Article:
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When Donor met Scholar

Annual Marshall Scholarship Luncheon Convenes Scholarship Winners and their Benefactors

November 27, 2017
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When Dr. Michael Ragen was a freshman at UC San Diego, his mother and father died within months of each other.

“I had to drop a lot of classes that year,” he said. Fortunately, as the youngest boy in a family with four older sisters and a brother, he made it through. But he never forgot the tumult of trying to attend college amid the pain of losing his parents. If he ever became successful, he vowed, he would find a way to help others in his situation.

Ragen made it through college and, inspired by his father who had been a physician, graduated from medical school at the University of Health Sciences/Chicago Medical School, completing his internship and residency at USC Medical Center in the mid-‘80s. He would go on to become a prominent ophthalmologist in Ventura County. And when it was time for his family to decide on giving priorities, he and his wife Ann agreed to establish the Ragen Family Endowed Scholarship, which makes awards to Marshall students who have lost a parent.  

And so it was that Cheryl Tolentino, a senior at USC Marshall who is concurrently working on her master’s in global supply chain management, met the benefactor of her scholarship.

“Having the opportunity to sit next to and talk with Dr. Ragen and his wife made the scholarship that much more meaningful to me. I was able to make a personal connection even as I thanked them for their generosity.” --Cheryl Tolentino

The two were able to meet and break bread together at the 25th annual USC Marshall Scholarship Luncheon, held November 8 in the Tutor Center Ballroom on USC’s University Park Campus.

“Having the opportunity to sit next to and talk with Dr. Ragen and his wife made the scholarship that much more meaningful to me,” said Tolentino. “I was able to make a personal connection even as I thanked them for their generosity.”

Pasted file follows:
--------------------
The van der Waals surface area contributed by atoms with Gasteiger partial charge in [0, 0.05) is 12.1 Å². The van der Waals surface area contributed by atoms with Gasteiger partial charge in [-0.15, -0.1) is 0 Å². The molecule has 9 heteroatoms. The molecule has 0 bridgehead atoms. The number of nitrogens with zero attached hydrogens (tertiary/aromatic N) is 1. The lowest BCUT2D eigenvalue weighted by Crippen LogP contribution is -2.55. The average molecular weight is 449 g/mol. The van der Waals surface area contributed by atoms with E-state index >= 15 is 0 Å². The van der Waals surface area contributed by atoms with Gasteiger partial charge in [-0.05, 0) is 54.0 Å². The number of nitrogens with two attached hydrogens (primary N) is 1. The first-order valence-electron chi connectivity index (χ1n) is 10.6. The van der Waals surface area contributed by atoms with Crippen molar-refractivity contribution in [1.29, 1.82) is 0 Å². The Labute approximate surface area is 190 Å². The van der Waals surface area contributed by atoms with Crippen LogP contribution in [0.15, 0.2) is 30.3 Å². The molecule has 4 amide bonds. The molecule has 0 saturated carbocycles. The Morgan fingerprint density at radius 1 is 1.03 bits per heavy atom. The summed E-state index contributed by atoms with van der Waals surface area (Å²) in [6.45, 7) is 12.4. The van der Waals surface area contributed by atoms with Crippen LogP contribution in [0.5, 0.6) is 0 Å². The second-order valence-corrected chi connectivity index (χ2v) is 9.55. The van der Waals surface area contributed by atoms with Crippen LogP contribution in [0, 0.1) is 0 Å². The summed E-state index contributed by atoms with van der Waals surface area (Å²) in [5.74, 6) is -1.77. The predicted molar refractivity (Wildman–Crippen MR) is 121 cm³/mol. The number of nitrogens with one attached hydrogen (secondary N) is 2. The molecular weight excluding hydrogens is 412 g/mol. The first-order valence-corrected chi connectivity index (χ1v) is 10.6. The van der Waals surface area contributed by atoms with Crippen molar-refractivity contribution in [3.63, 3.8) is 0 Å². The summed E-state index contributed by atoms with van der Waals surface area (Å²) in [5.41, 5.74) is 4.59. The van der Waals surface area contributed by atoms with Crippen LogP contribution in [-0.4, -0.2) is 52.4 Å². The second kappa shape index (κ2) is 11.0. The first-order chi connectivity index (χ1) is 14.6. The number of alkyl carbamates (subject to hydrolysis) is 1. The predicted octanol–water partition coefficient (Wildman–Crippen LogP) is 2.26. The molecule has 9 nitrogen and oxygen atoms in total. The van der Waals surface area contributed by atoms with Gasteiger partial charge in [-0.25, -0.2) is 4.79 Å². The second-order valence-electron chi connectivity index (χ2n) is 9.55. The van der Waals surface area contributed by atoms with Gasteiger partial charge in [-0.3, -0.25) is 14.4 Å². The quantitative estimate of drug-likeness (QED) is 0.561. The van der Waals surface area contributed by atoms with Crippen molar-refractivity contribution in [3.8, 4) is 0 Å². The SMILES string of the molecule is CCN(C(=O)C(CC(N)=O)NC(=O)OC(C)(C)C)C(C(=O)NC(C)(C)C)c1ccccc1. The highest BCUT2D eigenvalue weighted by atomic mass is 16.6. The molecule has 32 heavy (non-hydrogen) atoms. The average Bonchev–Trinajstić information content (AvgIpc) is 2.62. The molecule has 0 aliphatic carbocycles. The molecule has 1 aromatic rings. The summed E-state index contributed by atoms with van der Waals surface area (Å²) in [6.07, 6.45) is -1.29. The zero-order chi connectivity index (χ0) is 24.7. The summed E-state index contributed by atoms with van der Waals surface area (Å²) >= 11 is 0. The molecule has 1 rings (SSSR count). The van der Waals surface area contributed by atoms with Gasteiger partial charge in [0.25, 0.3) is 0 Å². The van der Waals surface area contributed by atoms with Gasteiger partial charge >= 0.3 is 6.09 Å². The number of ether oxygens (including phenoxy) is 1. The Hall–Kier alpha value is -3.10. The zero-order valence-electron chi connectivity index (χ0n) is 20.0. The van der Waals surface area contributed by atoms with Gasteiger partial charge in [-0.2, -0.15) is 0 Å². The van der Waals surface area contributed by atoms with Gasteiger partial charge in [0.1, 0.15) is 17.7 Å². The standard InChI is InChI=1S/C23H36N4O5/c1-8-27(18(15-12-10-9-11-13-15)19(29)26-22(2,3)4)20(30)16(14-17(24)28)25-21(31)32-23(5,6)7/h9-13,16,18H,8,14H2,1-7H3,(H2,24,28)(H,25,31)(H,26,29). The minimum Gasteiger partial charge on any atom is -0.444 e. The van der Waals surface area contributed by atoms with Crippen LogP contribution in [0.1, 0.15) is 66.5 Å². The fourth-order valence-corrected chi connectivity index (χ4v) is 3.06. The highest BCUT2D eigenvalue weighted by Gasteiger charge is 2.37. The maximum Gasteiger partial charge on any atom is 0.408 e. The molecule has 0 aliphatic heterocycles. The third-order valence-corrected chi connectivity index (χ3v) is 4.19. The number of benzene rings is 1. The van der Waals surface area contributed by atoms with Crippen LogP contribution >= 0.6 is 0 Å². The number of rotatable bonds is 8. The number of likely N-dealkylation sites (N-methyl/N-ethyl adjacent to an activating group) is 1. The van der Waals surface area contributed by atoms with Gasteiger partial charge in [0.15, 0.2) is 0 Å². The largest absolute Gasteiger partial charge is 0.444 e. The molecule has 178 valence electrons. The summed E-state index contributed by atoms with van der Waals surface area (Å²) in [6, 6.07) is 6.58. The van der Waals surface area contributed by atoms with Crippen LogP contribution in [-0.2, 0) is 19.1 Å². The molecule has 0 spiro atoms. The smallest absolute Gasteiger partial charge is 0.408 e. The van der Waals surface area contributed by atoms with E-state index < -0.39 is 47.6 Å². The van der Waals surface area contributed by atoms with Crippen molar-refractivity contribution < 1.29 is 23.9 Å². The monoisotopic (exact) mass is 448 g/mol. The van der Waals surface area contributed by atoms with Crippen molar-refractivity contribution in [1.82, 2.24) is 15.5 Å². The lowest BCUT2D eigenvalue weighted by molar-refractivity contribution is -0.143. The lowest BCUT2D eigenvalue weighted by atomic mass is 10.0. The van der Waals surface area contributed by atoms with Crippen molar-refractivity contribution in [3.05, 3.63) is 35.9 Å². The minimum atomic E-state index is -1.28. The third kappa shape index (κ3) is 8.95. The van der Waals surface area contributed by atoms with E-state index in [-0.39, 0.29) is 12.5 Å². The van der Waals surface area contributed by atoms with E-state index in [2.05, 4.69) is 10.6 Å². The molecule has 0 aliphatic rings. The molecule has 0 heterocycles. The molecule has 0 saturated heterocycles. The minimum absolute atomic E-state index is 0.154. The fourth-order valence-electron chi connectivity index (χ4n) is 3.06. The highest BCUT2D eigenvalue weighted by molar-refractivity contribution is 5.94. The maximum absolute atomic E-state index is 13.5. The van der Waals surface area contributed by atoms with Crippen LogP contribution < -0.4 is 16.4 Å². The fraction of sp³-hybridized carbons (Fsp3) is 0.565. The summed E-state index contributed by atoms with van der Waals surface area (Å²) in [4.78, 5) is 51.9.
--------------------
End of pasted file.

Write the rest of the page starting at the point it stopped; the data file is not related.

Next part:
Making those kinds of connections is the central point behind the annual luncheon, according to Jeannie Bowman, senior director for development for USC Marshall.

“The Scholarship Luncheon is one of the most important events on the USC Marshall calendar,” she said. “It’s when the families who’ve funded scholarships get to meet the scholarship winners. It’s a day everybody looks forward to.”

There were 106 undergraduate scholarships and 62 graduate scholarships (plus one specifically for doctoral students) awarded to more than 500 students this year. Some family foundations fund multiple students (The Ted Komula Endowed Scholarship funds scholarships for some 28 students, for example), while others fund a specific few, such as the Ragan Family Endowed Scholarship.

Chelsey Ott MBA ’19, a Forte Foundation scholar and first-year MBA student, won a full scholarship partially funded through the Healy Family Endowed Scholarship.

“It made a 100 percent difference in my being able to continue my studies at USC,” she said. “This program has afforded me limitless opportunities, and I am so grateful to be awarded this generous scholarship.”

Over lunch, Tyrone Callahan, vice dean for undergraduate programs and professor of clinical finance and business economics welcomed the audience and introduced the keynote speaker: David M. Tehle, executive vice president and retired chief financial officer of Dollar General Corporation.

“You’ve all worked very hard early on in your career, and built wealth for your family and the people working around you,” he told the donors in the audience. “But at some point you realize that you’re in a position to give back. Remember, it’s not that much fun to make all that money and then keep it. You’ve got to give back.”

More Scholarships

Earlier in 2017 Marshall senior leadership announced a goal to raise $100 million in new scholarship money—in addition to the more than $350 million already raised as the school’s part of the Campaign for Southern California.

Families with longtime ties to the USC Marshall and Leventhal communities were in attendance, as were new donors.

“We wanted to be involved, but between work and family, it’s hard to find the time,” said Tim Wang MBA ’03, who attended the luncheon with his wife Pamela. “But we really liked the permanent nature of an endowed scholarship fund. We are proud to be able to give back and help future Marshall students.”